The House


A City Sleeps

A City Sleeps marks Harmonix's first foray outside of pure rhythm games like Frequency, Rock Band, and Dance Central. It's not that much of a stretch, though, as a bullet-hell shooter is all about recognizing and responding to patterns, and many of the enemies and bosses fire their weapons along with each level's beats. Of course, it's also not that much of a game, with much of its play time padded by the grueling repetition necessary to memorize the ever-harder versions or cursed constraints of its paltry three levels. In music terms, this is more of an EP than an LP, one that falls between both Savant: Ascent and Retro/Grade in both length and enjoyment.

More >>

  • print
  • email

TAGS: a city sleeps, harmonix, retrograde, savant: ascent


Mulholland Drive

1. "Why David Lynch's Mulholland Drive Is a Great Horror Film." For the Vulture, Bilge Ebiri explains why.

"This is about as perfect a 'horror' scene as one can imagine. The oddly floating camera, the strangely somnambulant delivery of the actors, the way they seem to be literally pulled towards the dumpster, the anticipation of the reveal. And, yes, the sound—that ever-present, Lynchian thrum that infects even the most mundane things with anticipation and dread. The scene also sets up this terrifying thing behind the dumpster—is it a hobo, a demon, or something else?—as being a pivotal figure, even though we only see him briefly a couple more times later in the film. ('He’s the one who’s doing it' is such a delectably vague statement.) So, right at the outset of Mulholland Drive, we have the suggestion of the supernatural and demonic, of something fantastical lurking beneath what seems, at least, at that point, to be a somewhat straightforward thriller."

More >>

  • print
  • email

TAGS: bilge ebiri, blackwater, carrie, david lynch, ikea, jeremy scahill, kenneth lonergan, kieran culkin, mulholland drive, oscar de la renta, piper laurie, sarah jessica parker, the intercept, the shining, this is our youth, vulture


American Horror Story: Freak Show

With "Edward Mordrake (Part 1)," American Horror Story: Freak Show plays to its strengths, sounding its themes through action rather than talk. Jimmy's (Evan Peters) already reliably tedious, half-true blathering about the equality and sameness of freaks is mercifully limited to a speech given over Meep's funeral; mostly, we're allowed to regard the freaks simply as characters, with accompanying pleasures and demons, rather than as potential monuments to retrospective political actualization. Narratively, this episode's a mess, as it introduces half a dozen threads and is clearly doing a great deal of bookkeeping for the season at large. But this structural looseness, which favors vignettes that stand on their own, also affirms the central premise of aloneness: These characters are bundled together on a cramped makeshift campground yet they're emotionally solitary, trapped within their individual obsessions. "Edward Mordrake (Part 1)" is aware of the reassuring safety, and of the stifling social enclosure, of living with family.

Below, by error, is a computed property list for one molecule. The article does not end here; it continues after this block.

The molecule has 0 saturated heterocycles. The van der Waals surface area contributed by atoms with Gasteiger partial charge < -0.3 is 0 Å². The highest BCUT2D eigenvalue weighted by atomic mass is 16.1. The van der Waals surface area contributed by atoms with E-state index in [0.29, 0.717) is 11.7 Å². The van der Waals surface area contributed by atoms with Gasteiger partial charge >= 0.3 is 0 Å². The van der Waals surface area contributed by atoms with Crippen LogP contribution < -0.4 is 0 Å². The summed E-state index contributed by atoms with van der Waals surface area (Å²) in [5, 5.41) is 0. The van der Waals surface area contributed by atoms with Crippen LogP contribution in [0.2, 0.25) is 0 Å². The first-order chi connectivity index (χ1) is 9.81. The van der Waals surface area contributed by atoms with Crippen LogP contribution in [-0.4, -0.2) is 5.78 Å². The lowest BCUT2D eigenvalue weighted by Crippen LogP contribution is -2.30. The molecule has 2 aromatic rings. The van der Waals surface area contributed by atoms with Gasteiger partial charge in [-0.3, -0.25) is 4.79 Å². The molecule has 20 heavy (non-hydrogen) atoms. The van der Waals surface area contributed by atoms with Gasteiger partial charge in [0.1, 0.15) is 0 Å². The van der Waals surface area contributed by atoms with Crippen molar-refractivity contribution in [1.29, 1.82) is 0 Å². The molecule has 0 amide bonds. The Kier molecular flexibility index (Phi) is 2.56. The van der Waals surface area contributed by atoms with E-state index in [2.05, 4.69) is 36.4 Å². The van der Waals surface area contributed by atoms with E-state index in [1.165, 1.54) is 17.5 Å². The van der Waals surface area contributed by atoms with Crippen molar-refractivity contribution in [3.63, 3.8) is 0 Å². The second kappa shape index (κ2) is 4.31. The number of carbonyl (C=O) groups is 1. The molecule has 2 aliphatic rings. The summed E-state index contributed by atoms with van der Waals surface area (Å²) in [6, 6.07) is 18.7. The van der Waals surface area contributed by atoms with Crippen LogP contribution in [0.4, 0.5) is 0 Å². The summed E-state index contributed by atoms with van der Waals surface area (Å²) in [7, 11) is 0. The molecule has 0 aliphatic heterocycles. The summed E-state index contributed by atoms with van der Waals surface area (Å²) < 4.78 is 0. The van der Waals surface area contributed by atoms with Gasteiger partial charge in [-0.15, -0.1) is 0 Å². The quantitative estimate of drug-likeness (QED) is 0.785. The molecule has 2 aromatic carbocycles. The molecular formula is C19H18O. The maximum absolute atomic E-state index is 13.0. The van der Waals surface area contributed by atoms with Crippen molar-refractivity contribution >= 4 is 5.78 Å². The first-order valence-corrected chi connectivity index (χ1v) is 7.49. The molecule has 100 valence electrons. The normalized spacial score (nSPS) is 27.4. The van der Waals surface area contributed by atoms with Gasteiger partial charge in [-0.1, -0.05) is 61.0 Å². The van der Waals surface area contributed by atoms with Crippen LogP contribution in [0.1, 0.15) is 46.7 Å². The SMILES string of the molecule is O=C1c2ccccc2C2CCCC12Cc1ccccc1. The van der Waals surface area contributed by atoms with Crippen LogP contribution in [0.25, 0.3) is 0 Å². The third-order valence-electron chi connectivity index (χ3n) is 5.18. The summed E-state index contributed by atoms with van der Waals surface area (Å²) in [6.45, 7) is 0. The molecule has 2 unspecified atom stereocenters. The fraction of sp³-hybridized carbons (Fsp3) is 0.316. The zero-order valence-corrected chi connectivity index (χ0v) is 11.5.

More >>

  • print
  • email

TAGS: american horror story, american horror story: freak show, angela bassett, edward mordrake part 1, evan peters, jessica lange, katy bates, Michael Chiklis, recap, wes bentley


Keanu Reeves

1. "Keanu Reeves on Not Receiving More Offers from Hollywood: 'It Sucks.'" Keanu Reeves continues to star in fun new action movies. But he still wishes there were more offers on the table.

"No, it sucks, but it's just the way it is. You can have positive and negative experiences, but what I like about studios are the resources and the worlds that they can create. Obviously, a lot of good filmmakers work on studio movies. Even when I was working on studio movies more often, I was always doing independent movies. So for me, that was just not happening, but I want to keep going, making things, and telling stories. I want to be able to do that—to be an actor, a director, to produce, you know? If we're going to do a delineation between studio and independent [films], I was always hoping to do both."

More >>

  • print
  • email

TAGS: brad pitt, Douchebag, eric hynes, how to get away with murder, issy stapleton, john wick, keanu reeves, kelli stapleton, mark harris, medium, michael mark cohen, new york film festival, reverse shot, scandal, Shonda Rhimes, the sopranos, toronto international film festival, zach galifianakis


Ben Bradlee

1. "Ben Bradlee R.I.P." The legendary Washington Post editor dies at 93.

"President Obama recalled Mr. Bradlee's legacy on Tuesday night in a statement that said: 'For Benjamin Bradlee, journalism was more than a profession—it was a public good vital to our democracy. A true newspaperman, he transformed the Washington Post into one of the country's finest newspapers, and with him at the helm, a growing army of reporters published the Pentagon Papers, exposed Watergate, and told stories that needed to be told—stories that helped us understand our world and one another a little bit better. The standard he set—a standard for honest, objective, meticulous reporting—encouraged so many others to enter the profession. And that standard is why, last year, I was proud to honor Ben with the Presidential Medal of Freedom. Today, we offer our thoughts and prayers to Ben's family, and all who were fortunate to share in what truly was a good life.'"

More >>

  • print
  • email

TAGS: 2001: a space odyssey, amanda hess, ben bradlee, bfi, elvis mitchell, interview magazine, r.i.p., ratatouille, renée zellweger, richard kelly, shia labeouf, slate, the a.v. club, the simpsons, the washington post, william hughes


Sons of Anarchy